The PACE results clearly can't be explained by the hypotheses on which the therapies are based, or the results of these therapeutic interventions would surely be dramatic, with willing volunteers who want to get well and therapists who've had years and years to hone their techniques.

    So if we want to explain these results, effects like the Hawthorne effect, the effect of self-delusion, and the distortions introduced by the experimental and statistical details cited here seem to me the most likely candidates.
     
  12. Sean

    Sean Senior Member

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    And only once, with no repeat test at 24 or 48 hours.
     
  13. oceanblue

    oceanblue Senior Member

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    A really interesting point. And presumably this could also help explain why for trials in general (as well as CBT for CFS in particular), real-world clinical outcomes are usually not as good as trial outcomes.
     
  14. oceanblue

    oceanblue Senior Member

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    This is crucial. Letters to the Lancet is one thing we need to do, as I believe Dolphin may have mentioned here once or twice :).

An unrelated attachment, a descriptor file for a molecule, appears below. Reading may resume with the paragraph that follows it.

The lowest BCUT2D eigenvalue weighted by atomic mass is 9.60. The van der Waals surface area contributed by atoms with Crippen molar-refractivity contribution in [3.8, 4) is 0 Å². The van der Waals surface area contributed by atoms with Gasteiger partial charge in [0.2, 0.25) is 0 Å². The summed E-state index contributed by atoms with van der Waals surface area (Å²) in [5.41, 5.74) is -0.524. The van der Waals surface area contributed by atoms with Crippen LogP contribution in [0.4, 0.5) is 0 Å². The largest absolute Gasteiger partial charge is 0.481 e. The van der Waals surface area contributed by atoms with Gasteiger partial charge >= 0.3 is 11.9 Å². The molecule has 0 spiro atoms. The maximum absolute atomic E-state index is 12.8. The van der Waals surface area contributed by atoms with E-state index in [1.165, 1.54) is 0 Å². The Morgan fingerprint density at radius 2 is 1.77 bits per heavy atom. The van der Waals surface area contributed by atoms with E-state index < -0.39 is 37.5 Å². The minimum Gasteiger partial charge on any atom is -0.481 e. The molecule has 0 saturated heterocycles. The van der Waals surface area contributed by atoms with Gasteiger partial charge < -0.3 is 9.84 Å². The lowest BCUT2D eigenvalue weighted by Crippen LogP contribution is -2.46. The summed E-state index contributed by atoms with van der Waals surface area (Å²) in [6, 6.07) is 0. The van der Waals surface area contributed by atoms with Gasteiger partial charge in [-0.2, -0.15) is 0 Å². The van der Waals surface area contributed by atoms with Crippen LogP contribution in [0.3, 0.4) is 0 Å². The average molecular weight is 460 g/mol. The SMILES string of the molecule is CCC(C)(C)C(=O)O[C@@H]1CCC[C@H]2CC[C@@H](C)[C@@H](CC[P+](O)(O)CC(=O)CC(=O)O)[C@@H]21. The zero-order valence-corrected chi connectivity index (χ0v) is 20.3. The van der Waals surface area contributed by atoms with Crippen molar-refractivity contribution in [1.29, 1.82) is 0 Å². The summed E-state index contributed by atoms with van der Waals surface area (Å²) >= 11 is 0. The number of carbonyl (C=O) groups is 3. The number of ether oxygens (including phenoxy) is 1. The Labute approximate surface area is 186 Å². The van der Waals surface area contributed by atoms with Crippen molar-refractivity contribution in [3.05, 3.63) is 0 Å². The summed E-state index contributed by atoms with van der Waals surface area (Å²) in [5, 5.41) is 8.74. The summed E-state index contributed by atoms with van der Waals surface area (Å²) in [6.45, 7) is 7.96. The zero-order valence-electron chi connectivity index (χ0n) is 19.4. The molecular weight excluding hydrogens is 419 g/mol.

I also think this would be great material for Ben Goldacre's Bad Science blog and Guardian column (as opposed to the Bad Science forums). If he ran the story it would make quite an impact - and I believe the column is well-read within the scientific community too.
     
  15. anciendaze

    anciendaze Senior Member

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    selection versus adverse outcomes

    I'm going to restate an argument which turned up earlier in this long thread. I am not claiming to have discovered this, and I confess to putting my own interpretation on it.

    This study is remarkable mainly for avoiding adverse outcomes found in other studies. How did this come about?
    We've already noticed that GET has been watered down to the level of "puttering around the home". Is there a way formerly adverse outcomes could become selection effects boosting results?

    Here's one example:

    This scale gives the following points:

    This says anyone making it to a session on their own should get a minimum 35-45 points. (Patients with a score of 65 were considered ill enough to enter the study. I don't yet know an exact cut-off. 75?) My inference is that patients starting at the low end and suffering a decline of 20 points would be unlikely to complete the study, a selection effect eliminating adverse outcomes in the lower tail of the distribution, and even possibly extending above the mean.

    It seems to me a patient starting with a score of 55, and suffering a drop of 20 points, would be marginally able to continue the trial. A few adverse outcomes could be reported for patients starting around 75. None should be expected to come from patients starting around 35.